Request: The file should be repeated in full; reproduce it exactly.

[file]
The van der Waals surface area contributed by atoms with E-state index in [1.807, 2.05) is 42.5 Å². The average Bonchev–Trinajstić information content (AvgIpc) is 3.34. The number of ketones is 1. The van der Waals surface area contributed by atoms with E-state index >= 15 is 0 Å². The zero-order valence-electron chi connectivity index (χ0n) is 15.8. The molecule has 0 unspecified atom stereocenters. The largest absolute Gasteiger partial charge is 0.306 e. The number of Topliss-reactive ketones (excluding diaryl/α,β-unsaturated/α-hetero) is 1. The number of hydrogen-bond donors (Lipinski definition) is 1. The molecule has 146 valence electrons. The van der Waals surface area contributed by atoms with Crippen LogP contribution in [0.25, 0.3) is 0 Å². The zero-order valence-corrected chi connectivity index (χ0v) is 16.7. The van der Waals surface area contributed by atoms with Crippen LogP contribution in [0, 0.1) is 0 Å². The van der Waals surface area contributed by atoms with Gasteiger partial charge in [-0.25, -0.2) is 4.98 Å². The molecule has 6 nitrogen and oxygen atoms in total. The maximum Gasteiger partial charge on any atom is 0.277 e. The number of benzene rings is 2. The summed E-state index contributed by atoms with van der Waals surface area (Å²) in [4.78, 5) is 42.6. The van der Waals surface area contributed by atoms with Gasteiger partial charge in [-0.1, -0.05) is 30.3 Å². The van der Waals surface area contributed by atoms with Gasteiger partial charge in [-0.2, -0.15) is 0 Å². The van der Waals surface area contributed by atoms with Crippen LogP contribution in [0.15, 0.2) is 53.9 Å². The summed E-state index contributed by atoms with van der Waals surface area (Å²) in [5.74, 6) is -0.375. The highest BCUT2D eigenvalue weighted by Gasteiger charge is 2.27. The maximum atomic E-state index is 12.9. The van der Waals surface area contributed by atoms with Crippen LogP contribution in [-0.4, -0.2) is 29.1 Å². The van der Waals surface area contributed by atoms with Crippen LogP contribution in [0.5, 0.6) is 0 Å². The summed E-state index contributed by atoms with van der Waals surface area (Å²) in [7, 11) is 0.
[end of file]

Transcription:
The van der Waals surface area contributed by atoms with E-state index in [1.807, 2.05) is 42.5 Å². The average Bonchev–Trinajstić information content (AvgIpc) is 3.34. The number of ketones is 1. The van der Waals surface area contributed by atoms with E-state index >= 15 is 0 Å². The zero-order valence-electron chi connectivity index (χ0n) is 15.8. The molecule has 0 unspecified atom stereocenters. The largest absolute Gasteiger partial charge is 0.306 e. The number of Topliss-reactive ketones (excluding diaryl/α,β-unsaturated/α-hetero) is 1. The number of hydrogen-bond donors (Lipinski definition) is 1. The molecule has 146 valence electrons. The van der Waals surface area contributed by atoms with Crippen LogP contribution in [0.25, 0.3) is 0 Å². The zero-order valence-corrected chi connectivity index (χ0v) is 16.7. The van der Waals surface area contributed by atoms with Crippen LogP contribution in [0, 0.1) is 0 Å². The van der Waals surface area contributed by atoms with Gasteiger partial charge in [-0.25, -0.2) is 4.98 Å². The molecule has 6 nitrogen and oxygen atoms in total. The maximum Gasteiger partial charge on any atom is 0.277 e. The number of benzene rings is 2. The summed E-state index contributed by atoms with van der Waals surface area (Å²) in [4.78, 5) is 42.6. The van der Waals surface area contributed by atoms with Gasteiger partial charge in [-0.1, -0.05) is 30.3 Å². The van der Waals surface area contributed by atoms with Gasteiger partial charge in [-0.2, -0.15) is 0 Å². The van der Waals surface area contributed by atoms with Crippen LogP contribution in [0.15, 0.2) is 53.9 Å². The summed E-state index contributed by atoms with van der Waals surface area (Å²) in [5.74, 6) is -0.375. The highest BCUT2D eigenvalue weighted by Gasteiger charge is 2.27. The maximum atomic E-state index is 12.9. The van der Waals surface area contributed by atoms with Crippen LogP contribution in [-0.4, -0.2) is 29.1 Å². The van der Waals surface area contributed by atoms with Crippen LogP contribution in [0.5, 0.6) is 0 Å². The summed E-state index contributed by atoms with van der Waals surface area (Å²) in [7, 11) is 0.